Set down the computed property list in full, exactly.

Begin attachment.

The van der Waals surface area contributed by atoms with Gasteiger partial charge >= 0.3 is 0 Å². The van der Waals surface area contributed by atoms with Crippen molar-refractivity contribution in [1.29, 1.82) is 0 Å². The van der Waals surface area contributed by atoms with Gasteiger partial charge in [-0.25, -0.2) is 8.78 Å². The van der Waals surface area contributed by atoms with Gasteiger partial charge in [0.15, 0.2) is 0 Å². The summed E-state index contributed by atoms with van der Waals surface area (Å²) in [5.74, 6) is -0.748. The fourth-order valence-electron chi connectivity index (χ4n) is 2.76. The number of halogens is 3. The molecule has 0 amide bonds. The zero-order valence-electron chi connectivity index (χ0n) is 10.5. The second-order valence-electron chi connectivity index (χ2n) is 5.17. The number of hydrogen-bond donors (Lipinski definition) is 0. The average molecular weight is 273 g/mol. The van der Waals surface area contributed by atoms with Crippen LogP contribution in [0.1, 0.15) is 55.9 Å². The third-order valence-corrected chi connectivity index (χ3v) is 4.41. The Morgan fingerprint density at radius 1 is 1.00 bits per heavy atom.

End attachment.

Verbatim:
The van der Waals surface area contributed by atoms with Gasteiger partial charge >= 0.3 is 0 Å². The van der Waals surface area contributed by atoms with Crippen molar-refractivity contribution in [1.29, 1.82) is 0 Å². The van der Waals surface area contributed by atoms with Gasteiger partial charge in [-0.25, -0.2) is 8.78 Å². The van der Waals surface area contributed by atoms with Gasteiger partial charge in [0.15, 0.2) is 0 Å². The summed E-state index contributed by atoms with van der Waals surface area (Å²) in [5.74, 6) is -0.748. The fourth-order valence-electron chi connectivity index (χ4n) is 2.76. The number of halogens is 3. The molecule has 0 amide bonds. The zero-order valence-electron chi connectivity index (χ0n) is 10.5. The second-order valence-electron chi connectivity index (χ2n) is 5.17. The number of hydrogen-bond donors (Lipinski definition) is 0. The average molecular weight is 273 g/mol. The van der Waals surface area contributed by atoms with Crippen LogP contribution in [0.1, 0.15) is 55.9 Å². The third-order valence-corrected chi connectivity index (χ3v) is 4.41. The Morgan fingerprint density at radius 1 is 1.00 bits per heavy atom.